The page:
I’m not going to complicate things for you with all the additional legal requirements and concepts that will arise, but just know that if the claim is upheld, the law itself is not overridden, but rather, just like the example of the kosher food, the remedy is that the woman in question be granted an exemption from the law. And as Jews, that’s what we ask for when our religious requirements conflict with state law. May we be exempt from these laws. The First Amendment and our religious freedom demand nothing less.
And I hope that now, as Jews, we also see the importance of defending our rights to religious freedom, as a minority religion, as well as defending the rights of all religions, even if we are not agree with their teachings.
As one commentator put it, “This kind of religious freedom claim should be recognizable to those who have successfully won religious exemptions from contraceptive coverage requirements under Obamacare, or civil rights laws protecting LGBTQ Americans, or public health rules limiting the size of religious gatherings during the pandemic But will those who have championed the Supreme Court’s expansive approach to religious liberty accept that followers of other faiths can also have sincere religious objections the ban on abortion? The answer to this question was not addressed head-on, but it was surely predictable: all religions do not have the same right to religious freedoms, and some religious followers may be considered less worthy of these rights than others.”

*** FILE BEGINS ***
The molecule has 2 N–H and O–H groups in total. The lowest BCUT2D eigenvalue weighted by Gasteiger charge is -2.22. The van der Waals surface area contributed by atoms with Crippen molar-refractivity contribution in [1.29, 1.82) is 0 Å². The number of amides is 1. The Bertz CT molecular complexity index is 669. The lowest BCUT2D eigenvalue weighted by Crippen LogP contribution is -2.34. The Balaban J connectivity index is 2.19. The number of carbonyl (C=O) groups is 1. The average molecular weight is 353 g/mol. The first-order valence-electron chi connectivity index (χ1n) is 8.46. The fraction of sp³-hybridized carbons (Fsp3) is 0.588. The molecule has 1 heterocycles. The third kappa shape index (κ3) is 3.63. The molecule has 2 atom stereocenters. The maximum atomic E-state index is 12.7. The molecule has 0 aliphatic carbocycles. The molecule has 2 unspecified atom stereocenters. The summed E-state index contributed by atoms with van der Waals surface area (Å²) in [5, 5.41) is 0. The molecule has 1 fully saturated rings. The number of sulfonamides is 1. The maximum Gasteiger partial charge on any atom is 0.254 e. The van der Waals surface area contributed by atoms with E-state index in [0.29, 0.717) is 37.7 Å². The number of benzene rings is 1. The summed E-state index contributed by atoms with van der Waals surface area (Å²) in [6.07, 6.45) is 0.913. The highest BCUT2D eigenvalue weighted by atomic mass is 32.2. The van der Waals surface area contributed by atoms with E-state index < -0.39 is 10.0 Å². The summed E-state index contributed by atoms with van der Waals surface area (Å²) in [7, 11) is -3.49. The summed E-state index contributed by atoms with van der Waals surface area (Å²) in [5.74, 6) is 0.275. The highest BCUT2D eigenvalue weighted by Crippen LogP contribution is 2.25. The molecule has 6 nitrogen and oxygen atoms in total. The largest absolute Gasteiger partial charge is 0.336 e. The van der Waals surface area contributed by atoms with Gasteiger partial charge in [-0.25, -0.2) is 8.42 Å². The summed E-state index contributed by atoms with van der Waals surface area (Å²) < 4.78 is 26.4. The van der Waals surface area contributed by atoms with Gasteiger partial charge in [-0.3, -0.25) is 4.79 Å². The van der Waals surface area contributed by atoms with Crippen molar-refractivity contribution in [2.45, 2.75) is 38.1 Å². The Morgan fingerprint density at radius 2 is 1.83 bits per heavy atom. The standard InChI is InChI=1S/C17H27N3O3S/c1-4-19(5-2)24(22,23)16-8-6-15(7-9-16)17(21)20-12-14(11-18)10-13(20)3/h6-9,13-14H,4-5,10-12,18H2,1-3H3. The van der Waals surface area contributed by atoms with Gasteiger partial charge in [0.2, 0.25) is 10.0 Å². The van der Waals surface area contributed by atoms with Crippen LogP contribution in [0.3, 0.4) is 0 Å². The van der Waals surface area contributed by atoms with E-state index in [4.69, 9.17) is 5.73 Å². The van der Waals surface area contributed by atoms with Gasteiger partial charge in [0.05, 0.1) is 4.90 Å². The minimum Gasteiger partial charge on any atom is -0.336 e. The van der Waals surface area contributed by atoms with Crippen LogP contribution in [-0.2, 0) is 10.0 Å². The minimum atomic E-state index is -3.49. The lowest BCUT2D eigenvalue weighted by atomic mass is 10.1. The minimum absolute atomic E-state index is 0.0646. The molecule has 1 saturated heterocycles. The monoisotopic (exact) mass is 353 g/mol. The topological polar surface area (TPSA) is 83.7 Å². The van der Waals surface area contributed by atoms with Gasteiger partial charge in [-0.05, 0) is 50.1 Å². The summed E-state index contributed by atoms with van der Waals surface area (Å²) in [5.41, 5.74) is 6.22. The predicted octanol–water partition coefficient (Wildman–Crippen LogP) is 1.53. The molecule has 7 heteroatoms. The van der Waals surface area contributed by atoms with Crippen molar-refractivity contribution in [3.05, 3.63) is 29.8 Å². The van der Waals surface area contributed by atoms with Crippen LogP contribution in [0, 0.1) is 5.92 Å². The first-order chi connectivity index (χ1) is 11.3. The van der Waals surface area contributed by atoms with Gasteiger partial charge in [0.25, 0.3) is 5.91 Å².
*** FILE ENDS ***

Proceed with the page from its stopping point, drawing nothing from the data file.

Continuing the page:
If this statement is true, then it becomes our task, as committed Jews, committed not only to the practice of Judaism, but also to the ideals of religious freedom, to ensure that these claims, our claims, are not less dignified and are fully accepted by society.
I want to conclude with this anecdote to personalize this issue a little.
There is a gentleman who comes to our minyan every morning named Marty Zweig. He works in lower Manhattan for the US Park Police and sometimes joins the minyan from his office. And when he does, he puts on his yarmulke and Tallis and his davens from his government office. And he can do it, even if it makes others uncomfortable. Why? Because we have religious freedom, and he has the right to express it in his own way.
Despite the controversies and difficulties that this and similar questions present, let us nevertheless see this as an opportunity not only to be more respectful of the religious practices of others as we ask others to be respectful of ours, but at the same time to to be more respectful and observant of our own religious obligations, because the more sincere we are in our religious observance, the more likely we are to succeed in being able to practice it as we demand – and not just see or use the religion as an excuse to advance our own personal views and beliefs.